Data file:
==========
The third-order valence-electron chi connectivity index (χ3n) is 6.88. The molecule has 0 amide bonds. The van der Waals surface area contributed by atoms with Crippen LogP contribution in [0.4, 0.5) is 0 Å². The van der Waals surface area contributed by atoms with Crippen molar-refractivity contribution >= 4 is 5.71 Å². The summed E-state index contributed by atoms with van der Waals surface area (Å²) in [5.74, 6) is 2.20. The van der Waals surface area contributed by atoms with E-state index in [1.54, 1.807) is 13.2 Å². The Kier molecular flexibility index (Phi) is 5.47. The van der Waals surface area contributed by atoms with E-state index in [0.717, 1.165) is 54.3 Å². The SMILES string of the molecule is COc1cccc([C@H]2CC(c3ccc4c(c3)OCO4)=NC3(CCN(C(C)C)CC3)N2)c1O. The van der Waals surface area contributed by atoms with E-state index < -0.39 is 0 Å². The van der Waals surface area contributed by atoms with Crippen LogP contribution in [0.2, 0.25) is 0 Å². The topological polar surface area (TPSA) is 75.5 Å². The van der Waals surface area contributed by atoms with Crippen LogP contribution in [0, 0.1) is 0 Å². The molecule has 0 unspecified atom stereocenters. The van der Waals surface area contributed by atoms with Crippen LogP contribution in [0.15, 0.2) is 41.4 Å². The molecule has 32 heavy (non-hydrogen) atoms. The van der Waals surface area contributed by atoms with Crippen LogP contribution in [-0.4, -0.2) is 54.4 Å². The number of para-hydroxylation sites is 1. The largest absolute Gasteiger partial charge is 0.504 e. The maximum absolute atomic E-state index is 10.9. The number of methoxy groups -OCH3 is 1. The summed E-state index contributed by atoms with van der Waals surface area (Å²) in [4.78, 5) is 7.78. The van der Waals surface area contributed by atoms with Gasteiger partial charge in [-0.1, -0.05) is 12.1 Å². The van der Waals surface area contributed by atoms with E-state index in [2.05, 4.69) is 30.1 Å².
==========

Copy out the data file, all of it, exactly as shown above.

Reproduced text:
The third-order valence-electron chi connectivity index (χ3n) is 6.88. The molecule has 0 amide bonds. The van der Waals surface area contributed by atoms with Crippen LogP contribution in [0.4, 0.5) is 0 Å². The van der Waals surface area contributed by atoms with Crippen molar-refractivity contribution >= 4 is 5.71 Å². The summed E-state index contributed by atoms with van der Waals surface area (Å²) in [5.74, 6) is 2.20. The van der Waals surface area contributed by atoms with E-state index in [1.54, 1.807) is 13.2 Å². The Kier molecular flexibility index (Phi) is 5.47. The van der Waals surface area contributed by atoms with E-state index in [0.717, 1.165) is 54.3 Å². The SMILES string of the molecule is COc1cccc([C@H]2CC(c3ccc4c(c3)OCO4)=NC3(CCN(C(C)C)CC3)N2)c1O. The van der Waals surface area contributed by atoms with E-state index < -0.39 is 0 Å². The van der Waals surface area contributed by atoms with Crippen LogP contribution in [0.2, 0.25) is 0 Å². The topological polar surface area (TPSA) is 75.5 Å². The van der Waals surface area contributed by atoms with Crippen LogP contribution in [0, 0.1) is 0 Å². The molecule has 0 unspecified atom stereocenters. The van der Waals surface area contributed by atoms with Crippen LogP contribution in [0.15, 0.2) is 41.4 Å². The molecule has 32 heavy (non-hydrogen) atoms. The van der Waals surface area contributed by atoms with Crippen LogP contribution in [-0.4, -0.2) is 54.4 Å². The number of para-hydroxylation sites is 1. The largest absolute Gasteiger partial charge is 0.504 e. The maximum absolute atomic E-state index is 10.9. The number of methoxy groups -OCH3 is 1. The summed E-state index contributed by atoms with van der Waals surface area (Å²) in [4.78, 5) is 7.78. The van der Waals surface area contributed by atoms with Gasteiger partial charge in [-0.1, -0.05) is 12.1 Å². The van der Waals surface area contributed by atoms with E-state index in [2.05, 4.69) is 30.1 Å².